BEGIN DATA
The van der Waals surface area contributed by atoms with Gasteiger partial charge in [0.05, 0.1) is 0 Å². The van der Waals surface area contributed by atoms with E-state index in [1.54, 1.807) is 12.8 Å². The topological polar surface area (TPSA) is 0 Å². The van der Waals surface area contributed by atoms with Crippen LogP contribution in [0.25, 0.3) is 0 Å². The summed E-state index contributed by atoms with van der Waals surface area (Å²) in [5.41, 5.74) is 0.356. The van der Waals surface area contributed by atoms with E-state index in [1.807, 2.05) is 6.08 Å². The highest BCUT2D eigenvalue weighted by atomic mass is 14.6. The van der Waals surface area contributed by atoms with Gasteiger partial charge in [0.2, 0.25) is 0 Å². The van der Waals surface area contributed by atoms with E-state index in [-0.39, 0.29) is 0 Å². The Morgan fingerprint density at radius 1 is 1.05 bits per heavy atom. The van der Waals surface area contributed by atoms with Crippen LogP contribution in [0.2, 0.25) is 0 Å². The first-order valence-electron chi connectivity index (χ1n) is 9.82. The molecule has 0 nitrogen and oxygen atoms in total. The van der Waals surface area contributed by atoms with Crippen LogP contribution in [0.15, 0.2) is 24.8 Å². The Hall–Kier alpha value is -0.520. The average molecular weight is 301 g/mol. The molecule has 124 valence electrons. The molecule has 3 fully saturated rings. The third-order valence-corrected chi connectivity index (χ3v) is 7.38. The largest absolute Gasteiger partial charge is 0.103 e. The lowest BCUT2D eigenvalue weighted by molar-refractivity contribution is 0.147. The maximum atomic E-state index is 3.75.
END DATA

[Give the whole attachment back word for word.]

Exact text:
The van der Waals surface area contributed by atoms with Gasteiger partial charge in [0.05, 0.1) is 0 Å². The van der Waals surface area contributed by atoms with E-state index in [1.54, 1.807) is 12.8 Å². The topological polar surface area (TPSA) is 0 Å². The van der Waals surface area contributed by atoms with Crippen LogP contribution in [0.25, 0.3) is 0 Å². The summed E-state index contributed by atoms with van der Waals surface area (Å²) in [5.41, 5.74) is 0.356. The van der Waals surface area contributed by atoms with E-state index in [1.807, 2.05) is 6.08 Å². The highest BCUT2D eigenvalue weighted by atomic mass is 14.6. The van der Waals surface area contributed by atoms with Gasteiger partial charge in [0.2, 0.25) is 0 Å². The van der Waals surface area contributed by atoms with E-state index in [-0.39, 0.29) is 0 Å². The Morgan fingerprint density at radius 1 is 1.05 bits per heavy atom. The van der Waals surface area contributed by atoms with Crippen LogP contribution in [0.2, 0.25) is 0 Å². The first-order valence-electron chi connectivity index (χ1n) is 9.82. The molecule has 0 nitrogen and oxygen atoms in total. The van der Waals surface area contributed by atoms with Crippen LogP contribution in [0.15, 0.2) is 24.8 Å². The Hall–Kier alpha value is -0.520. The average molecular weight is 301 g/mol. The molecule has 124 valence electrons. The molecule has 3 fully saturated rings. The third-order valence-corrected chi connectivity index (χ3v) is 7.38. The largest absolute Gasteiger partial charge is 0.103 e. The lowest BCUT2D eigenvalue weighted by molar-refractivity contribution is 0.147. The maximum atomic E-state index is 3.75.